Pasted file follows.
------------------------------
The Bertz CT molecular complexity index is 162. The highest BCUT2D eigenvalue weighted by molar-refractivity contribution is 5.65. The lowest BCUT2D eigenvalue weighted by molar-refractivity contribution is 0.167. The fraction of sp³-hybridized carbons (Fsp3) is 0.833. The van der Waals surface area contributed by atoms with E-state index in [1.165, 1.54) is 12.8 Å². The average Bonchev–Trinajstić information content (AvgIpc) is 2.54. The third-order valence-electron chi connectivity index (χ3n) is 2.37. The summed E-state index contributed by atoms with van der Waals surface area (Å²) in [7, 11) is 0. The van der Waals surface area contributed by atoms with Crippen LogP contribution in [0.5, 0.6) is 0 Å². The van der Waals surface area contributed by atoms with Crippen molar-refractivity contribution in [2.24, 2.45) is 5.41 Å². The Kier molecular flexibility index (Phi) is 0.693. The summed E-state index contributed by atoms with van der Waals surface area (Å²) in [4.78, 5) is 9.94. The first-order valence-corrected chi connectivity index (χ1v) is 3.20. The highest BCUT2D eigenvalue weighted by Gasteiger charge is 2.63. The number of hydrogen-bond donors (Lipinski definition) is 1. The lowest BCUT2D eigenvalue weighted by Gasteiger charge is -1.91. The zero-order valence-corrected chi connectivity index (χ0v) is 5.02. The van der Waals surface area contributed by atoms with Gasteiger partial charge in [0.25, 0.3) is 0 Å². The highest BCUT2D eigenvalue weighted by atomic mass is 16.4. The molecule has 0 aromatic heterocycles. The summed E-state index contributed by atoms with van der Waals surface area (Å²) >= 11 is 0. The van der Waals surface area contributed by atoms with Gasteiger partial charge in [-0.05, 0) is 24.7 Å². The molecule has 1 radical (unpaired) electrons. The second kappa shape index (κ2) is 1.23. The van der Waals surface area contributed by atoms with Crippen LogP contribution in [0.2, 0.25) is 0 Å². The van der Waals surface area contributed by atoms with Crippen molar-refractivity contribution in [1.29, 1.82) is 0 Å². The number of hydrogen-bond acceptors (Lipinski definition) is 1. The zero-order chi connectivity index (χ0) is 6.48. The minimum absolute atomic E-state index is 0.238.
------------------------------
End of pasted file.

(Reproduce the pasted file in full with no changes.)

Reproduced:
The Bertz CT molecular complexity index is 162. The highest BCUT2D eigenvalue weighted by molar-refractivity contribution is 5.65. The lowest BCUT2D eigenvalue weighted by molar-refractivity contribution is 0.167. The fraction of sp³-hybridized carbons (Fsp3) is 0.833. The van der Waals surface area contributed by atoms with E-state index in [1.165, 1.54) is 12.8 Å². The average Bonchev–Trinajstić information content (AvgIpc) is 2.54. The third-order valence-electron chi connectivity index (χ3n) is 2.37. The summed E-state index contributed by atoms with van der Waals surface area (Å²) in [7, 11) is 0. The van der Waals surface area contributed by atoms with Crippen LogP contribution in [0.5, 0.6) is 0 Å². The van der Waals surface area contributed by atoms with Crippen molar-refractivity contribution in [2.24, 2.45) is 5.41 Å². The Kier molecular flexibility index (Phi) is 0.693. The summed E-state index contributed by atoms with van der Waals surface area (Å²) in [4.78, 5) is 9.94. The first-order valence-corrected chi connectivity index (χ1v) is 3.20. The highest BCUT2D eigenvalue weighted by Gasteiger charge is 2.63. The number of hydrogen-bond donors (Lipinski definition) is 1. The lowest BCUT2D eigenvalue weighted by Gasteiger charge is -1.91. The zero-order valence-corrected chi connectivity index (χ0v) is 5.02. The van der Waals surface area contributed by atoms with Gasteiger partial charge in [0.25, 0.3) is 0 Å². The highest BCUT2D eigenvalue weighted by atomic mass is 16.4. The molecule has 0 aromatic heterocycles. The summed E-state index contributed by atoms with van der Waals surface area (Å²) >= 11 is 0. The van der Waals surface area contributed by atoms with Gasteiger partial charge in [-0.05, 0) is 24.7 Å². The molecule has 1 radical (unpaired) electrons. The second kappa shape index (κ2) is 1.23. The van der Waals surface area contributed by atoms with Crippen LogP contribution in [0.2, 0.25) is 0 Å². The van der Waals surface area contributed by atoms with Crippen molar-refractivity contribution in [1.29, 1.82) is 0 Å². The number of hydrogen-bond acceptors (Lipinski definition) is 1. The zero-order chi connectivity index (χ0) is 6.48. The minimum absolute atomic E-state index is 0.238.